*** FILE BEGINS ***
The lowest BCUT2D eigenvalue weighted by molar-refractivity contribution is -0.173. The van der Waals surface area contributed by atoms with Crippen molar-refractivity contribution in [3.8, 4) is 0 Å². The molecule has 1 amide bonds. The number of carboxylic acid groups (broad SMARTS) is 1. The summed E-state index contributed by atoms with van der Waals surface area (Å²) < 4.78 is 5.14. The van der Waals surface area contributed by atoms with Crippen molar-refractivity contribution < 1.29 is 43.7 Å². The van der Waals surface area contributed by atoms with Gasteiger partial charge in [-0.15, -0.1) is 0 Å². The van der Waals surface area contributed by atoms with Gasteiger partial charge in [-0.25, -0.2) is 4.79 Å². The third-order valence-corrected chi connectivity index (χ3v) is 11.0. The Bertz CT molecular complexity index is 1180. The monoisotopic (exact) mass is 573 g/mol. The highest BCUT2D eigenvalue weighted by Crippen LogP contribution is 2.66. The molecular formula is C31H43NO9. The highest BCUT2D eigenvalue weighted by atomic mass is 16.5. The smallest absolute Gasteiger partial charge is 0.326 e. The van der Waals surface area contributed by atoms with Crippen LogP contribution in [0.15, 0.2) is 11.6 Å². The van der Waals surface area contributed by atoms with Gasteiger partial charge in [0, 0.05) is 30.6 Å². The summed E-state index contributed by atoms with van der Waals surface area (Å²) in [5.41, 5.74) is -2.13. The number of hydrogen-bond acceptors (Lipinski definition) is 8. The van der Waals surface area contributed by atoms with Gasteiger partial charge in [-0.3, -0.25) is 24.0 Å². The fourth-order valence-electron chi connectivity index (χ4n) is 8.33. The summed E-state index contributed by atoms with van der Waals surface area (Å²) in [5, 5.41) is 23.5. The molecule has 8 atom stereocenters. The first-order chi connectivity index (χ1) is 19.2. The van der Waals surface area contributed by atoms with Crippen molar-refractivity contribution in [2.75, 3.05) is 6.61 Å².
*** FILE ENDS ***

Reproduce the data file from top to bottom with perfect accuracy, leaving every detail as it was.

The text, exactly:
The lowest BCUT2D eigenvalue weighted by molar-refractivity contribution is -0.173. The van der Waals surface area contributed by atoms with Crippen molar-refractivity contribution in [3.8, 4) is 0 Å². The molecule has 1 amide bonds. The number of carboxylic acid groups (broad SMARTS) is 1. The summed E-state index contributed by atoms with van der Waals surface area (Å²) < 4.78 is 5.14. The van der Waals surface area contributed by atoms with Crippen molar-refractivity contribution < 1.29 is 43.7 Å². The van der Waals surface area contributed by atoms with Gasteiger partial charge in [-0.15, -0.1) is 0 Å². The van der Waals surface area contributed by atoms with Gasteiger partial charge in [-0.25, -0.2) is 4.79 Å². The third-order valence-corrected chi connectivity index (χ3v) is 11.0. The Bertz CT molecular complexity index is 1180. The monoisotopic (exact) mass is 573 g/mol. The highest BCUT2D eigenvalue weighted by Crippen LogP contribution is 2.66. The molecular formula is C31H43NO9. The highest BCUT2D eigenvalue weighted by atomic mass is 16.5. The smallest absolute Gasteiger partial charge is 0.326 e. The van der Waals surface area contributed by atoms with Crippen LogP contribution in [0.15, 0.2) is 11.6 Å². The van der Waals surface area contributed by atoms with Gasteiger partial charge in [0, 0.05) is 30.6 Å². The summed E-state index contributed by atoms with van der Waals surface area (Å²) in [5.41, 5.74) is -2.13. The number of hydrogen-bond acceptors (Lipinski definition) is 8. The van der Waals surface area contributed by atoms with Gasteiger partial charge in [-0.3, -0.25) is 24.0 Å². The fourth-order valence-electron chi connectivity index (χ4n) is 8.33. The summed E-state index contributed by atoms with van der Waals surface area (Å²) in [5, 5.41) is 23.5. The molecule has 8 atom stereocenters. The first-order chi connectivity index (χ1) is 19.2. The van der Waals surface area contributed by atoms with Crippen molar-refractivity contribution in [2.75, 3.05) is 6.61 Å².